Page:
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Old 16th Oct 2008, 19:59
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Fuel go down, I wish.

Knievel, if you are waiting for the fuel prices to go down so the hourly rate goes down to something like it was say 6 months ago then you may be waiting a long time. It is not often that fuel goes down that much. Inflation has been recorded at 5.2% so I would not expect much more off of an hourly rate. Even if fuel prices went down enough to reduce the hourly rate by say 15 then I am sure the schools would only reduce the actual cost of an hour by 10 for instance.

But good luck. We all need a cheaper hourly rate.
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Old 17th Oct 2008, 20:30
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Our rates went up 10gbp earlier this year, mostly due to fuel cost increases, but I doubt they'll ever go back down again due to the various other economic pressures abound these days.

Equally, I don't think you'll see any real negotiation with schools for the most part, many are making minimal profits on current prices. After all, it doesn't matter if you came and offered 50 grand if it costs us 55 to provide the aircraft and pilot...
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Old 22nd Oct 2008, 20:26
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Vital Actions.......good point......if only I could sell my Lotus then i'd be back on track in money terms anyway!
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Old 23rd Oct 2008, 09:29
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This is surely going to greatly reduce the number of new pilots around the world and in turn create a pilot shortage and perhaps an increase in salary?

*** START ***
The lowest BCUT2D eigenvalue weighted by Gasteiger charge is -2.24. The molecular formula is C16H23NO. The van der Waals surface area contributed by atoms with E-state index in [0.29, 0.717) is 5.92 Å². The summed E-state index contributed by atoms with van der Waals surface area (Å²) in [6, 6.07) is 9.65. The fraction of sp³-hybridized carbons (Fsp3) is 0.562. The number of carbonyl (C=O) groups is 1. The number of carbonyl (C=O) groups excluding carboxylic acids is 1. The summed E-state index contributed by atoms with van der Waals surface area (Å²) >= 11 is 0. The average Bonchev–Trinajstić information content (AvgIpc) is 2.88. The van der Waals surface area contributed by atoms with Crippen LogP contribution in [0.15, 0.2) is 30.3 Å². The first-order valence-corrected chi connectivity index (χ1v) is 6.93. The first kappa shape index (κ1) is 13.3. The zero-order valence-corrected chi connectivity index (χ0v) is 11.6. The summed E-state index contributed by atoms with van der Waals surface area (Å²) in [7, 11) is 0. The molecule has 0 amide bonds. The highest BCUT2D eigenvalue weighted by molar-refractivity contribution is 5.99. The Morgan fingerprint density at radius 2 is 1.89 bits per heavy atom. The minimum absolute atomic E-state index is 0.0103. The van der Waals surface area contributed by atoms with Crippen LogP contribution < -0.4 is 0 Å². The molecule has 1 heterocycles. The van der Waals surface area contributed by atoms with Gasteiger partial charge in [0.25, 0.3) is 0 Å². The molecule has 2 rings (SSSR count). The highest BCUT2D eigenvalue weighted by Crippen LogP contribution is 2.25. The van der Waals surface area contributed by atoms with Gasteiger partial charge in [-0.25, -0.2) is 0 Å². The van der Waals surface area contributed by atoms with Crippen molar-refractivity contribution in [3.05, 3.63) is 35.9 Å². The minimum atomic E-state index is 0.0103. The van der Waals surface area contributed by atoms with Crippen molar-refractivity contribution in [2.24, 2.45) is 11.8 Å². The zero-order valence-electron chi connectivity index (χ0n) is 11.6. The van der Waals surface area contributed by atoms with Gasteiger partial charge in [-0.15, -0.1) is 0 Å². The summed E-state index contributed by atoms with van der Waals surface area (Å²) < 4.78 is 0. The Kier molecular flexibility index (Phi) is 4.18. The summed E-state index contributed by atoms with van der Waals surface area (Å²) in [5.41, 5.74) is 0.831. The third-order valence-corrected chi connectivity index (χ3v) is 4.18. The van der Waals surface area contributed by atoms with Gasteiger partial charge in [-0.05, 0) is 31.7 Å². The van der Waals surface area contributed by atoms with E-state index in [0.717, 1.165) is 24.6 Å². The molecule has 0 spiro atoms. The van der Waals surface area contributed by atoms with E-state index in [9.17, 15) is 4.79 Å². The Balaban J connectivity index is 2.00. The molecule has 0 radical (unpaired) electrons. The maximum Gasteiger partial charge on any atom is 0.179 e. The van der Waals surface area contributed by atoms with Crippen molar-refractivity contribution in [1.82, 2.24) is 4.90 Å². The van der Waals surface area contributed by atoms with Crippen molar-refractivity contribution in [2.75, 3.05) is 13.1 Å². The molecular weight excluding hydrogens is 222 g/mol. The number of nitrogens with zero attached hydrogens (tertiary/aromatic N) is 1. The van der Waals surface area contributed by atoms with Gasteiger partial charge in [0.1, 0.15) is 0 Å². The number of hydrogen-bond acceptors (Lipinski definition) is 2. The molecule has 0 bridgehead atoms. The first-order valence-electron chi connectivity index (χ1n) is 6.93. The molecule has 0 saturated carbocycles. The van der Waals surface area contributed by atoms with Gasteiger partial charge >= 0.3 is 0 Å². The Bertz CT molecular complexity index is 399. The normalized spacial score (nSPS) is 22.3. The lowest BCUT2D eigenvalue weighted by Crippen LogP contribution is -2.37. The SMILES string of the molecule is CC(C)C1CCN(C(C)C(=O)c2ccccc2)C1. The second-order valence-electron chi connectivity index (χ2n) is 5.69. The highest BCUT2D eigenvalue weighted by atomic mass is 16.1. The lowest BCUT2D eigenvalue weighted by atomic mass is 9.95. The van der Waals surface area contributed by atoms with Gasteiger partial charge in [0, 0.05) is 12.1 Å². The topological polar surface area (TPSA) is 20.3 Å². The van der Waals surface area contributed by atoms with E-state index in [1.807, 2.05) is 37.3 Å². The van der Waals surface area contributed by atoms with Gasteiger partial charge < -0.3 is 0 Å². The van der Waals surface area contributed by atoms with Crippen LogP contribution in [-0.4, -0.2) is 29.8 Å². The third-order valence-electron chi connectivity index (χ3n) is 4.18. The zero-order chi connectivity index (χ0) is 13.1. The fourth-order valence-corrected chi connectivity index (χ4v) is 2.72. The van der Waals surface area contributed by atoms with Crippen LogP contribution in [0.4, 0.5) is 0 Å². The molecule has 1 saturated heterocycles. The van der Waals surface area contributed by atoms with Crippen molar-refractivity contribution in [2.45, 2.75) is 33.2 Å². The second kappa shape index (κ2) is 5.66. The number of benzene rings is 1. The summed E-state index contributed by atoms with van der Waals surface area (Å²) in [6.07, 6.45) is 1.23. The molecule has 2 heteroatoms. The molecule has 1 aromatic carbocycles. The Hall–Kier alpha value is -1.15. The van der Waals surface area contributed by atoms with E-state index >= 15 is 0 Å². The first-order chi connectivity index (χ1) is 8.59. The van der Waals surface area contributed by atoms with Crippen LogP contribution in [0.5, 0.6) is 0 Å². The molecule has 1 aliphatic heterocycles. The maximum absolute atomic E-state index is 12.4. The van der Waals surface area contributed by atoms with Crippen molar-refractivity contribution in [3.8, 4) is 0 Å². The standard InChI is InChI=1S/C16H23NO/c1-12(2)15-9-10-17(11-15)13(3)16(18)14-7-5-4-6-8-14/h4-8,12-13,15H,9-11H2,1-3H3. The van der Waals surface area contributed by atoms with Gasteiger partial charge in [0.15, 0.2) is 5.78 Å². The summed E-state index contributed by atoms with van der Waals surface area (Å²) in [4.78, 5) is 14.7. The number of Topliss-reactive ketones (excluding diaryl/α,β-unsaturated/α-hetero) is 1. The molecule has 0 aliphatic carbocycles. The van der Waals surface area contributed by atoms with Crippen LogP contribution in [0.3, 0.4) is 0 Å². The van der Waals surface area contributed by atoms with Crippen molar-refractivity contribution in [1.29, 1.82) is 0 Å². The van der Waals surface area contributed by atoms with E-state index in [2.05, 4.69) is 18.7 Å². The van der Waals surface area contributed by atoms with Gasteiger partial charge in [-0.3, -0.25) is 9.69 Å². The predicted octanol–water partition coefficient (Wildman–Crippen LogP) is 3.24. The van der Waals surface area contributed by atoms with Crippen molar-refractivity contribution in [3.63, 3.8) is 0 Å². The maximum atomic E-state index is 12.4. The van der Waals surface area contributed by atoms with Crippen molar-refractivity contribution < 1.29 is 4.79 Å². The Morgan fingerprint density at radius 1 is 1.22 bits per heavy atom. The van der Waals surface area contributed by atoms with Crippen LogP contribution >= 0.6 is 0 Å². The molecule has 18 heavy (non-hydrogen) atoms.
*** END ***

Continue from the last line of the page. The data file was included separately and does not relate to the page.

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Old 23rd Oct 2008, 18:59
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PPL(H)

Knievel

So what model Lotus? ... talk nicely to me and on the basis you are half way through an R22 course, AND you can take fourteen consecutive days off (less weekends) to be at Shoreham AND you are reasonable on the controls ... we could offer training at 275 plus VAT (rotors turning) on an Enstrom 28A model.

You work hard evenings on the ground school and I'll get you qualified in three weeks.

I might also make a reasonable PX offer on the car if it is a classic or near. PM for more detail.

Dennis K
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Old 23rd Oct 2008, 22:19
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Blimey Dennis, now that is an offer worth considering......leave it with me to give it some thought!

P.S. It's a pristine 2001 Lotus Exige Series 1 with only 11,000 miles on the clock, one of only 301 UK hand built models produced and is undoubtedly the best remaining example in existence!

Thanks Dennis.
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Old 24th Oct 2008, 10:31
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simond

I think the opposite may actually happen. Companies will fold and more and more qualified pilots will be looking for work.

Look at the fixed wing world where some large carriers have gone out of business and other operators like Ryanair are cutting back their services and enforcing unpaid leave on their pilots.